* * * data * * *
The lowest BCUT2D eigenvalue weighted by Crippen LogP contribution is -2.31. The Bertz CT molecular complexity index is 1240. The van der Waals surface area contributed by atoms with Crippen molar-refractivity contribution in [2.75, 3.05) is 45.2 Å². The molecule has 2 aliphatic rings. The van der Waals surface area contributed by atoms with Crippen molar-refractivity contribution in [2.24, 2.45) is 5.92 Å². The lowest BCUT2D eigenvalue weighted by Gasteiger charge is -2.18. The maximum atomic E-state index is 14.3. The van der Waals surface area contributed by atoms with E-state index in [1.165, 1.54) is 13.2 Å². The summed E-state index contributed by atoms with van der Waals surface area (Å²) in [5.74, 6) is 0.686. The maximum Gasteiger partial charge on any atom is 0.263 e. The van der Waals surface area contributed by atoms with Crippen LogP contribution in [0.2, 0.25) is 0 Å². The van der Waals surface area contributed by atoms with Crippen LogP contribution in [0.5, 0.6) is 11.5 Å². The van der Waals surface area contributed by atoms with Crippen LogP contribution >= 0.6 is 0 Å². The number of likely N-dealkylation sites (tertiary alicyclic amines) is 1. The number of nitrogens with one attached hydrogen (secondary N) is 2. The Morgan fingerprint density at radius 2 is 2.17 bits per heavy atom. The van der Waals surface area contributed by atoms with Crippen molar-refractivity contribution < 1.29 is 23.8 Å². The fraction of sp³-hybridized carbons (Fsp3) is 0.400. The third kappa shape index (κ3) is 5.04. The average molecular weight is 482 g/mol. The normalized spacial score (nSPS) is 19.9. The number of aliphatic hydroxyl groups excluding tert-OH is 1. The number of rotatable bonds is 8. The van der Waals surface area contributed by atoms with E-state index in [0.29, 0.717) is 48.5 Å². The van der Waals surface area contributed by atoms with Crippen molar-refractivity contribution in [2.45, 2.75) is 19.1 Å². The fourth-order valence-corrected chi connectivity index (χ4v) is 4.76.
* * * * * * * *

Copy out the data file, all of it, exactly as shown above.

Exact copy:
The lowest BCUT2D eigenvalue weighted by Crippen LogP contribution is -2.31. The Bertz CT molecular complexity index is 1240. The van der Waals surface area contributed by atoms with Crippen molar-refractivity contribution in [2.75, 3.05) is 45.2 Å². The molecule has 2 aliphatic rings. The van der Waals surface area contributed by atoms with Crippen molar-refractivity contribution in [2.24, 2.45) is 5.92 Å². The lowest BCUT2D eigenvalue weighted by Gasteiger charge is -2.18. The maximum atomic E-state index is 14.3. The van der Waals surface area contributed by atoms with E-state index in [1.165, 1.54) is 13.2 Å². The summed E-state index contributed by atoms with van der Waals surface area (Å²) in [5.74, 6) is 0.686. The maximum Gasteiger partial charge on any atom is 0.263 e. The van der Waals surface area contributed by atoms with Crippen LogP contribution in [0.2, 0.25) is 0 Å². The van der Waals surface area contributed by atoms with Crippen LogP contribution in [0.5, 0.6) is 11.5 Å². The van der Waals surface area contributed by atoms with Crippen LogP contribution >= 0.6 is 0 Å². The number of likely N-dealkylation sites (tertiary alicyclic amines) is 1. The number of nitrogens with one attached hydrogen (secondary N) is 2. The Morgan fingerprint density at radius 2 is 2.17 bits per heavy atom. The van der Waals surface area contributed by atoms with Crippen molar-refractivity contribution < 1.29 is 23.8 Å². The fraction of sp³-hybridized carbons (Fsp3) is 0.400. The third kappa shape index (κ3) is 5.04. The average molecular weight is 482 g/mol. The normalized spacial score (nSPS) is 19.9. The number of aliphatic hydroxyl groups excluding tert-OH is 1. The number of rotatable bonds is 8. The van der Waals surface area contributed by atoms with E-state index in [0.29, 0.717) is 48.5 Å². The van der Waals surface area contributed by atoms with Crippen molar-refractivity contribution in [2.45, 2.75) is 19.1 Å². The fourth-order valence-corrected chi connectivity index (χ4v) is 4.76.